Simple Protocol for Distinguishing Drug-induced Effects on Spatial Memory Acquisition, Consolidation and Retrieval in Mice Using the Morris Water Maze

Bio Protoc. 2019 Sep 20;9(18):e3376. doi: 10.21769/BioProtoc.3376.


The Morris water maze (MWM) is one of the most commonly used tests for assessing spatial learning and memory in mice. While the MWM is highly amenable to testing the effects of memory modifying drugs, most studies do not consider the timing or duration of drug exposure when conducting the MWM assay; factors that can strongly influence the effect of the drug on different stages of memory and interfere with data interpretation. Herein we describe a MWM protocol which offers the advantage of distinguishing the impact of a fast acting intraperitoneally (IP) injected drug on the different stages of spatial memory: acquisition, consolidation, and retrieval. Mice initially undergo habituation to both the MWM apparatus and IP injection procedure over the course of three days. For assessing the effect of a drug on memory acquisition, mice are injected with the drug prior to training sessions over four consecutive days, where mice learn to find an escape platform in a circular water tank using distal spatial cues. To determine the effect of the drug on memory consolidation, mice are injected with the drug immediately after each training session. For testing the effect of a drug on memory retrieval, mice receive mock IP injections on each training day and the drug is IP injected only once, prior to a probe trial, where mice attempt to locate the platform following its removal from the tank. This protocol provides a simple strategy for distinguishing the effect(s) of a CNS acting drug on the different stages of memory.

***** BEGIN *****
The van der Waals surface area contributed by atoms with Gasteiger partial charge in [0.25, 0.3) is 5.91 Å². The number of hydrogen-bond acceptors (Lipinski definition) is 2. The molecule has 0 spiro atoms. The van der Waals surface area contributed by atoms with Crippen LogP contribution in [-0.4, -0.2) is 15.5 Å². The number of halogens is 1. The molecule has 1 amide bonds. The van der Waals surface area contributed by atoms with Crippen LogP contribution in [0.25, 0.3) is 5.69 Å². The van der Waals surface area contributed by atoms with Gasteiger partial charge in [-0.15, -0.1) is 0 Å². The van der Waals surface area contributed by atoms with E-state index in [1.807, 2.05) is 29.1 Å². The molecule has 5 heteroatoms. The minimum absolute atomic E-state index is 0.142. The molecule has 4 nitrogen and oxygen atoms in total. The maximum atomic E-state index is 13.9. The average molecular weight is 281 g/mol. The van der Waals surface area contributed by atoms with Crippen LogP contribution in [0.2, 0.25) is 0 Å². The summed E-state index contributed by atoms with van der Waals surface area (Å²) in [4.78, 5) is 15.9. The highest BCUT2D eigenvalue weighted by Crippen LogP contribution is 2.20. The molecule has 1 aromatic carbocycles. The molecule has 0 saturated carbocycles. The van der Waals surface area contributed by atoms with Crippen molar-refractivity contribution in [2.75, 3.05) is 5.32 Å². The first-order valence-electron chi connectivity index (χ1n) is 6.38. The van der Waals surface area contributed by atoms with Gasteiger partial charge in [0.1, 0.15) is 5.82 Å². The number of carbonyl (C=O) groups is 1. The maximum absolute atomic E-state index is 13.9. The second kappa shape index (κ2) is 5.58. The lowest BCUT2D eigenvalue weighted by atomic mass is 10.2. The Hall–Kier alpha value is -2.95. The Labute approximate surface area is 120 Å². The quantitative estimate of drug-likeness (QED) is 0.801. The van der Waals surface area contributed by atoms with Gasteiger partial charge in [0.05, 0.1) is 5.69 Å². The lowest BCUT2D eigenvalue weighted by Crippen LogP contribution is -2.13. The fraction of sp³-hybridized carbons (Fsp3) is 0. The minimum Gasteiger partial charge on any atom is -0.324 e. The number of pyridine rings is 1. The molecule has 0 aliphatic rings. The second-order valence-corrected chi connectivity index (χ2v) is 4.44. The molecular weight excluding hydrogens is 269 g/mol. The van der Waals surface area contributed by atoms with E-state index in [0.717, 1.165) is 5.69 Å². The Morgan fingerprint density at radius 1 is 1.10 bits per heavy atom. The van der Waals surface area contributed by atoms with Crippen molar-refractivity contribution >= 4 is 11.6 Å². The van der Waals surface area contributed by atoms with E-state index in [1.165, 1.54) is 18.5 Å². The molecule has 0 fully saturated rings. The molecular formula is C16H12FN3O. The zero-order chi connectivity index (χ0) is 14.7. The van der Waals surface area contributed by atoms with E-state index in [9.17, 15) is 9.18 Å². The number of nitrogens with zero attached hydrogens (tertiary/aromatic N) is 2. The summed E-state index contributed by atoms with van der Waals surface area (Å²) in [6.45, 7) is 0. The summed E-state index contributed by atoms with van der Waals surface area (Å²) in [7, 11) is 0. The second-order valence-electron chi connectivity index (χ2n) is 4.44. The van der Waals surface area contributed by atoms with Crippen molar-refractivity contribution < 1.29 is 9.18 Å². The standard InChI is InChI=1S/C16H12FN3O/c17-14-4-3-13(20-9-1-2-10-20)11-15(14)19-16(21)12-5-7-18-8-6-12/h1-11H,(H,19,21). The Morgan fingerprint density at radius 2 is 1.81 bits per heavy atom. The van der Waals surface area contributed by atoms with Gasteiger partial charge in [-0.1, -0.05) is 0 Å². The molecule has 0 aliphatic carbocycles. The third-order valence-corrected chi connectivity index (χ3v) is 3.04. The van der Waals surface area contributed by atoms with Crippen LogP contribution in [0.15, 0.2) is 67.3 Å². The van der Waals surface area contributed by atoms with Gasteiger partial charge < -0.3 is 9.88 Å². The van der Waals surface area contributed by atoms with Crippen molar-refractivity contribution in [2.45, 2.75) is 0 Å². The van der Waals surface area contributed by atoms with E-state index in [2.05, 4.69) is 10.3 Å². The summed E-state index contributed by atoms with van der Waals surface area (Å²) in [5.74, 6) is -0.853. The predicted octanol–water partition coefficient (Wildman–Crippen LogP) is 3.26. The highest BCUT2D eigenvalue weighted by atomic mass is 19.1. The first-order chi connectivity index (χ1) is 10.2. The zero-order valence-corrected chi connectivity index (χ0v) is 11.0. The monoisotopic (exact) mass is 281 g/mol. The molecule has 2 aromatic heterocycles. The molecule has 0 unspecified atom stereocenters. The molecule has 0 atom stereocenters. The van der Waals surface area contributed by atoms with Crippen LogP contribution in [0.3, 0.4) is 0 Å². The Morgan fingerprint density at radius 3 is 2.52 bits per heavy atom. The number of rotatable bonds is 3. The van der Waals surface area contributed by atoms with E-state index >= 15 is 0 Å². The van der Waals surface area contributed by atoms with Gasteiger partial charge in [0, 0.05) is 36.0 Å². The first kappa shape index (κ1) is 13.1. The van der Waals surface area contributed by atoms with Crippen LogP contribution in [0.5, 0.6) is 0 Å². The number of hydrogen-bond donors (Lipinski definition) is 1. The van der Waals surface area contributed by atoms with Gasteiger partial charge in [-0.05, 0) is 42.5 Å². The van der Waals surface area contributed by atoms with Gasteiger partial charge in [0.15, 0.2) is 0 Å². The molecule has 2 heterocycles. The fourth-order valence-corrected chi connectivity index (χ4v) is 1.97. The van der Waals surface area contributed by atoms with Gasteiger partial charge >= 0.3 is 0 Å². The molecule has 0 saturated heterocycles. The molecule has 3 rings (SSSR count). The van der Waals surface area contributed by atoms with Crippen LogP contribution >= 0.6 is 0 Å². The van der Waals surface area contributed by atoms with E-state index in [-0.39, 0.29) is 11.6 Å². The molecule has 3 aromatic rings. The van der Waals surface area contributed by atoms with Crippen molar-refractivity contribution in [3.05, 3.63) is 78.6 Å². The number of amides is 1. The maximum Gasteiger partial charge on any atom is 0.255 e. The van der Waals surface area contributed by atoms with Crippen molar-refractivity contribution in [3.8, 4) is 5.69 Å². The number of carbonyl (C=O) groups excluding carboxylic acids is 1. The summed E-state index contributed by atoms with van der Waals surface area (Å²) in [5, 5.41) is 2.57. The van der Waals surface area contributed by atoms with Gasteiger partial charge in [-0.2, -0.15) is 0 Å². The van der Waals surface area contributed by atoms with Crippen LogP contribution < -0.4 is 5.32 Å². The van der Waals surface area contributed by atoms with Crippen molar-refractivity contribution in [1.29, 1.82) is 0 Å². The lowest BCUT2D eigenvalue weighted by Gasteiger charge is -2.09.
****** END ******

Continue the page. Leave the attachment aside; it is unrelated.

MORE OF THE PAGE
Keywords: ANY-Maze; Drug intervention; Fast acting drug; Intraperitoneal injection; Learning; Morris water maze; Simplified method; Spatial memory.